A map shows human migration routes beginning about 100,000 years ago, based on mitochondrial (yellow) and Y-chromosome (blue) DNA evidence collected by the National Geographic Society's Genographic Project and other sources.

Some very well known examples of this type of genomic and mitochondrial DNA work are summarized in the excellent books Journey of Man and Deep Ancestry by Spencer Wells and The Seven Daughters of Eve  and Saxons, Vikings, & Celts by Bryan Sykes.

This type of genetic research is the obvious way to obtain information on human migrations. Yes, I’m implying there is another (less obvious?) way to gather information.

Of mice . . .

Norwegian Mouse, image courtesy George Shuklin

Researchers can use the “companions” we bring along with us when we move. A recent study about mice (Fellow Travelers) is “in press” at the moment at the BioMed Central (BMC) Evolutionary Biology journal. The researchers have documented that mice in Greenland are descended from mice in Norway. The Greenland mice must have come from Norwegian forebears that stowed away on the journey to Greenland. Very nice additional evidence to support the timeline of Viking wanderings.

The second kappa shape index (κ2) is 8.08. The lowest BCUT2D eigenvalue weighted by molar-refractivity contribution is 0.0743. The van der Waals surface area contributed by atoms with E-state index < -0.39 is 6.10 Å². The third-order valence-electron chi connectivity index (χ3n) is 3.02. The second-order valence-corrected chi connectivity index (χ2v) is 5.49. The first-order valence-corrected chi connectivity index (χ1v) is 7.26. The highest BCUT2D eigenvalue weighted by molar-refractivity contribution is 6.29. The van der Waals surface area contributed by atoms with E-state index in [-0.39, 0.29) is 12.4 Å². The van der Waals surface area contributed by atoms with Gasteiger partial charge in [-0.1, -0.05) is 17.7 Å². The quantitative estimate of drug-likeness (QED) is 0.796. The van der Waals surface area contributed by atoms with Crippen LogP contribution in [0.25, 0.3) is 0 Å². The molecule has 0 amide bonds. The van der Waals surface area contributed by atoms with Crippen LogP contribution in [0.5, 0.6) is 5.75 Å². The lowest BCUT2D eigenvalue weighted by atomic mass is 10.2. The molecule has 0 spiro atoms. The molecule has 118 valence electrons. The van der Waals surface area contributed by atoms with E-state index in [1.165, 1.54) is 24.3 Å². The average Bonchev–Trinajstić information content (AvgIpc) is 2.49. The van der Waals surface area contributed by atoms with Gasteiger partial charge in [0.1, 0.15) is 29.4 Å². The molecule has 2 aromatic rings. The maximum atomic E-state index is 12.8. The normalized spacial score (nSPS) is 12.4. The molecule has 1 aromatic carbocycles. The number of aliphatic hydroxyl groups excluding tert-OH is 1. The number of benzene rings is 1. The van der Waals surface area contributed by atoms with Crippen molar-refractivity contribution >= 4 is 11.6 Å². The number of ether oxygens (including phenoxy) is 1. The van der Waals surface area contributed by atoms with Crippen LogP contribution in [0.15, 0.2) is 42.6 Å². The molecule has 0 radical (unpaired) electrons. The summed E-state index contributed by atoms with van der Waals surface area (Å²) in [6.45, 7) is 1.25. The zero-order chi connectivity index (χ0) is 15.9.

. . . and lice

Body louse, Pediculus humanus var. corporis. Image courtesy of Scott Camazine

Dr. David Reed has learned about humans by using one of our very close companions. Dr. Reed studies ectoparasites, and has done considerable genomic work in lice. By studying lice, he found that body lice diverged from head lice about 170,000 years ago. Body lice require clothing to hide in. Therefore, according to Reed and his coworkers, clothing must have appeared on humans about 170,000 years ago. In his 2011 paper Reed says

A suite of complex behaviors and technologies associated with the transition of archaic to modern Homo sapiens, including improved clothing, are credited with facilitating the successful expansion of AMH [anatomically modern humans] out of Africa into higher latitudes.

Visit your ancestors

The Smithsonian Natural History Museum has finished a great looking exhibit “The Hall of Human Origins“. From online, it looks like it has the latest info on our human family tree along with some spectacular artwork and sculptures to bring it to life.

Depiction of early humans building a shelter. Image courtesy of Karen Carr Studio.